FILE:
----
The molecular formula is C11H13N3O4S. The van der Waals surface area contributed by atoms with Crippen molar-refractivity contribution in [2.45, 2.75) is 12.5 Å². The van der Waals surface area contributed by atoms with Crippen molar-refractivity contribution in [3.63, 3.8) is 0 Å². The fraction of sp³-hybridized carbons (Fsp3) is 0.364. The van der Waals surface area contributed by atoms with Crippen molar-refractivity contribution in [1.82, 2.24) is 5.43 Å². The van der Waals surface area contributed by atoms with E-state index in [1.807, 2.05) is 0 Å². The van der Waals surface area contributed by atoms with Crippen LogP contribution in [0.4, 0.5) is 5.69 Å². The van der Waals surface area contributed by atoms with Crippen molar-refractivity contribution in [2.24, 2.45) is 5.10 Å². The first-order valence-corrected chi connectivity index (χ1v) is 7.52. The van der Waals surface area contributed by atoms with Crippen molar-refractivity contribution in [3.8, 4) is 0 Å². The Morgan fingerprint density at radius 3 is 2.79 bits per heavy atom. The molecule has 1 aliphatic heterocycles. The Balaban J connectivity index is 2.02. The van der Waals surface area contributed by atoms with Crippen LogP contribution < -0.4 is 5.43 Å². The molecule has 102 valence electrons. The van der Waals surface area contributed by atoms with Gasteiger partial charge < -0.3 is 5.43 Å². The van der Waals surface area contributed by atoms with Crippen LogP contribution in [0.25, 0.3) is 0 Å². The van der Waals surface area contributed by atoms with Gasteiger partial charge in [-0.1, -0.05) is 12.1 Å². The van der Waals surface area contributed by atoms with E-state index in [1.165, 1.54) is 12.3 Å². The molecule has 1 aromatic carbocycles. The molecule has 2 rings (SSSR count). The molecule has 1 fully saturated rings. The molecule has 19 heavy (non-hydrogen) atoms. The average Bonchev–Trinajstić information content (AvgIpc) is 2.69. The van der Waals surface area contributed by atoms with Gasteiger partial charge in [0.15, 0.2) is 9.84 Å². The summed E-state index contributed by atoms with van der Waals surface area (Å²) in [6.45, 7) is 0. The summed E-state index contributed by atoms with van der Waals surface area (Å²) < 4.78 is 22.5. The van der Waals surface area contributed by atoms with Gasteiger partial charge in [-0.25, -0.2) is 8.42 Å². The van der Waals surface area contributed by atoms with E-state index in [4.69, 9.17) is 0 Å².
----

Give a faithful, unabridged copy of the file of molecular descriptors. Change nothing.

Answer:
The molecular formula is C11H13N3O4S. The van der Waals surface area contributed by atoms with Crippen molar-refractivity contribution in [2.45, 2.75) is 12.5 Å². The van der Waals surface area contributed by atoms with Crippen molar-refractivity contribution in [3.63, 3.8) is 0 Å². The fraction of sp³-hybridized carbons (Fsp3) is 0.364. The van der Waals surface area contributed by atoms with Crippen molar-refractivity contribution in [1.82, 2.24) is 5.43 Å². The van der Waals surface area contributed by atoms with E-state index in [1.807, 2.05) is 0 Å². The van der Waals surface area contributed by atoms with Crippen LogP contribution in [0.4, 0.5) is 5.69 Å². The van der Waals surface area contributed by atoms with Crippen molar-refractivity contribution in [2.24, 2.45) is 5.10 Å². The first-order valence-corrected chi connectivity index (χ1v) is 7.52. The van der Waals surface area contributed by atoms with Crippen molar-refractivity contribution in [3.8, 4) is 0 Å². The Morgan fingerprint density at radius 3 is 2.79 bits per heavy atom. The molecule has 1 aliphatic heterocycles. The Balaban J connectivity index is 2.02. The van der Waals surface area contributed by atoms with Crippen LogP contribution < -0.4 is 5.43 Å². The molecule has 102 valence electrons. The van der Waals surface area contributed by atoms with Gasteiger partial charge < -0.3 is 5.43 Å². The van der Waals surface area contributed by atoms with Crippen LogP contribution in [0.25, 0.3) is 0 Å². The van der Waals surface area contributed by atoms with Gasteiger partial charge in [-0.1, -0.05) is 12.1 Å². The van der Waals surface area contributed by atoms with E-state index in [1.165, 1.54) is 12.3 Å². The molecule has 1 aromatic carbocycles. The molecule has 2 rings (SSSR count). The molecule has 1 fully saturated rings. The molecule has 19 heavy (non-hydrogen) atoms. The average Bonchev–Trinajstić information content (AvgIpc) is 2.69. The van der Waals surface area contributed by atoms with Gasteiger partial charge in [0.15, 0.2) is 9.84 Å². The summed E-state index contributed by atoms with van der Waals surface area (Å²) in [6.45, 7) is 0. The summed E-state index contributed by atoms with van der Waals surface area (Å²) < 4.78 is 22.5. The van der Waals surface area contributed by atoms with Gasteiger partial charge in [-0.25, -0.2) is 8.42 Å². The van der Waals surface area contributed by atoms with E-state index in [4.69, 9.17) is 0 Å².